Feb 14 U.S. securities arbitrators ordered
Deutsche Bank Securities Inc to pay a couple and their trusts a
total of $934,000 after a onetime adviser allegedly swindled
them in a multimillion-dollar insurance deal.
The ex-adviser, Karl Hahn, is equally responsible for the
sum, according to a ruling by a Financial Industry Regulatory
Authority arbitration panel on Tuesday.
Hahn worked in Boston for Deutsche Bank's private wealth
management division, a unit of Deutsche Bank AG, from
2008 to 2009. FINRA permanently barred him from the securities
industry last year after a series of customer and regulatory
complaints, according to a public disclosure report.
Susan and Michael Myers filed the case in 2011 on behalf of
themselves and several trusts, alleging civil fraud and
negligent supervision of Hahn, among other misdeeds, according
to the ruling. The case involved their purchase of a risky type
of life insurance in which policyholders finance premiums with
loans typically tied to variable interest rates.
The Nevada-based couple initially sought $2.2 million in
compensatory damages and more than $13 million in punitive
The case is an example of the risks a brokerage can face
when its advisers participate in certain business dealings
outside of the firm. Brokerages typically have strict policies
about such dealings, which in some cases can also violate
Deutsche Bank is facing other litigation stemming from
Hahn's alleged conduct.
While Hahn advised the Myerses through Deutsche Bank, he did
not tell them that his father would receive a "significant"
commission from the sale of the life insurance policy - an
arrangement that could have prompted his recommendation,
according to a complaint in a separate court case stemming from
A Deutsche Bank spokeswoman declined to comment. Efforts to
reach Hahn were unsuccessful. The panel did not include reasons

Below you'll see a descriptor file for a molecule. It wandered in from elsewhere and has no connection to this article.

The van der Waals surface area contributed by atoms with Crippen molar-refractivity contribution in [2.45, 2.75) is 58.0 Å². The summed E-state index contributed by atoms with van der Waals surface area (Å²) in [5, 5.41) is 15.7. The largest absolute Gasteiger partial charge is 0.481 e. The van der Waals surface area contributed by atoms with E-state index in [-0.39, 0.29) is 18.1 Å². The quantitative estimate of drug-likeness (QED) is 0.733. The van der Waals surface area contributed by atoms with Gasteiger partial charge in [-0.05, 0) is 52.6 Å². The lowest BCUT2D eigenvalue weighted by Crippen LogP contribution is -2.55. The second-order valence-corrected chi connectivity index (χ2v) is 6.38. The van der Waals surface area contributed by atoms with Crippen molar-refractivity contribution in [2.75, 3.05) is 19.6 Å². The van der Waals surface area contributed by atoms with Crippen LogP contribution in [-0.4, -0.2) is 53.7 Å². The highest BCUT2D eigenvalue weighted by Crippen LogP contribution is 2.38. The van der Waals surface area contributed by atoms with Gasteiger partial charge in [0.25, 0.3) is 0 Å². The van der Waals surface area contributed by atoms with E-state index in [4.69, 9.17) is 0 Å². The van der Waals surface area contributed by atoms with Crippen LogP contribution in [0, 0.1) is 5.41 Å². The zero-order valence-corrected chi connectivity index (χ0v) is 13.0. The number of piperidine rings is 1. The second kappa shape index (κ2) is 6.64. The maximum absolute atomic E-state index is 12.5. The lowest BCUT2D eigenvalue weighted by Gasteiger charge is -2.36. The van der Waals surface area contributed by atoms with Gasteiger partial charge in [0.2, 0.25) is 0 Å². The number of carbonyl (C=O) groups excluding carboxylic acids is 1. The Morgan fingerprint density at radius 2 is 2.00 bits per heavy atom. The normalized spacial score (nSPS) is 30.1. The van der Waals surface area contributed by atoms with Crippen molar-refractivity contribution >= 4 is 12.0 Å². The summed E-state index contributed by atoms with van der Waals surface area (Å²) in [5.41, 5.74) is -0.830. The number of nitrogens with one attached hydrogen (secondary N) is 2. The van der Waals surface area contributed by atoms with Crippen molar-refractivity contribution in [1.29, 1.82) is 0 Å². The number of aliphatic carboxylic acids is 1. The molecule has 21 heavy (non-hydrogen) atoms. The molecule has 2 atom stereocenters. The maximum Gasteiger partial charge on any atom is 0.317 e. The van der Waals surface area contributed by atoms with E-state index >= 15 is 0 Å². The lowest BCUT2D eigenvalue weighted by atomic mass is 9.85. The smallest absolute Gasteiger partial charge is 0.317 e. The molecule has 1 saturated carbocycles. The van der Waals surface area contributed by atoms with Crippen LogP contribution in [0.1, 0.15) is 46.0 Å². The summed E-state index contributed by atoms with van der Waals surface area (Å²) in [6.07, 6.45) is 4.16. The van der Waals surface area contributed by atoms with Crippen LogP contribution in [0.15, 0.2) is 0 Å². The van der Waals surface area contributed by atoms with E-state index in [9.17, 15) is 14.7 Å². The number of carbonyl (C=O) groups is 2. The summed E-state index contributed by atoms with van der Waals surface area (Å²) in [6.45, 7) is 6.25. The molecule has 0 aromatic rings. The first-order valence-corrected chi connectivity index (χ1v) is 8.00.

for its ruling, as is typical in FINRA arbitration cases.
David Thomas, a San Francisco-based lawyer for the Myerses,
said he is pleased by the ruling, which includes $834,000 in
damages and $100,000 in legal fees. His clients believed
Deutsche Bank and Hahn were to blame for the life insurance
transactions, which caused "substantial losses," he said.
In other cases involving Hahn, New Hampshire federal
prosecutors charged him in 2010 with wire fraud related to an
alleged $1.9 million real estate scam, according to court
documents. Hahn worked out a plea deal, but then changed his
mind, according to the documents. The status of the case is
Hahn's legal troubles also include a $2.55 million federal
court judgment obtained by Deutsche Bank last year. The lawsuit
stemmed from the unpaid balance of a $2.8 million bonus he
received upon joining Deutsche Bank, according to court
documents. Signing bonuses are structured as loans that are
forgiven over time, typically within seven to 10 years.
The FINRA panel also dismissed a claim the Myerses filed
against Oppenheimer & Co, where Hahn worked after Deutsche Bank.
An Oppenheimer spokesman said the panel found no liability for
wrongdoing against the company and that Hahn had worked there
"for a very short time during the period in question."